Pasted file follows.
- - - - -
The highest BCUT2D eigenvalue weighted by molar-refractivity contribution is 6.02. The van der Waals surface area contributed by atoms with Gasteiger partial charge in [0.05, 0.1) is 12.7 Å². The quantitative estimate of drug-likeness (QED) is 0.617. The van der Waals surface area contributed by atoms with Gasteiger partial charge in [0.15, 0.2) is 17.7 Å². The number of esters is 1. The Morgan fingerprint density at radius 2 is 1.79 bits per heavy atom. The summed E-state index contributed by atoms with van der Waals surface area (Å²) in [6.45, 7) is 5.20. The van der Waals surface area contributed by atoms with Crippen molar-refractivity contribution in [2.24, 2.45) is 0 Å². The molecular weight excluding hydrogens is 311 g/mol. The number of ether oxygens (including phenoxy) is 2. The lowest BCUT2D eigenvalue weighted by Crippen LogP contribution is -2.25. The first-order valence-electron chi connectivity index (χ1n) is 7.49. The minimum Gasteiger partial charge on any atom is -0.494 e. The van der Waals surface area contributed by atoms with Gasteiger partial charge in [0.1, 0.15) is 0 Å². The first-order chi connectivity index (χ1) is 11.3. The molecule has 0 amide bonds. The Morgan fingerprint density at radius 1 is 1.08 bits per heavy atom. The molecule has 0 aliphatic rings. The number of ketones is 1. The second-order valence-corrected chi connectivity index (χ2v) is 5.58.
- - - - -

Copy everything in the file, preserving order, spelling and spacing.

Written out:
The highest BCUT2D eigenvalue weighted by molar-refractivity contribution is 6.02. The van der Waals surface area contributed by atoms with Gasteiger partial charge in [0.05, 0.1) is 12.7 Å². The quantitative estimate of drug-likeness (QED) is 0.617. The van der Waals surface area contributed by atoms with Gasteiger partial charge in [0.15, 0.2) is 17.7 Å². The number of esters is 1. The Morgan fingerprint density at radius 2 is 1.79 bits per heavy atom. The summed E-state index contributed by atoms with van der Waals surface area (Å²) in [6.45, 7) is 5.20. The van der Waals surface area contributed by atoms with Crippen molar-refractivity contribution in [2.24, 2.45) is 0 Å². The molecular weight excluding hydrogens is 311 g/mol. The number of ether oxygens (including phenoxy) is 2. The lowest BCUT2D eigenvalue weighted by Crippen LogP contribution is -2.25. The first-order valence-electron chi connectivity index (χ1n) is 7.49. The minimum Gasteiger partial charge on any atom is -0.494 e. The van der Waals surface area contributed by atoms with Gasteiger partial charge in [0.1, 0.15) is 0 Å². The first-order chi connectivity index (χ1) is 11.3. The molecule has 0 amide bonds. The Morgan fingerprint density at radius 1 is 1.08 bits per heavy atom. The molecule has 0 aliphatic rings. The number of ketones is 1. The second-order valence-corrected chi connectivity index (χ2v) is 5.58.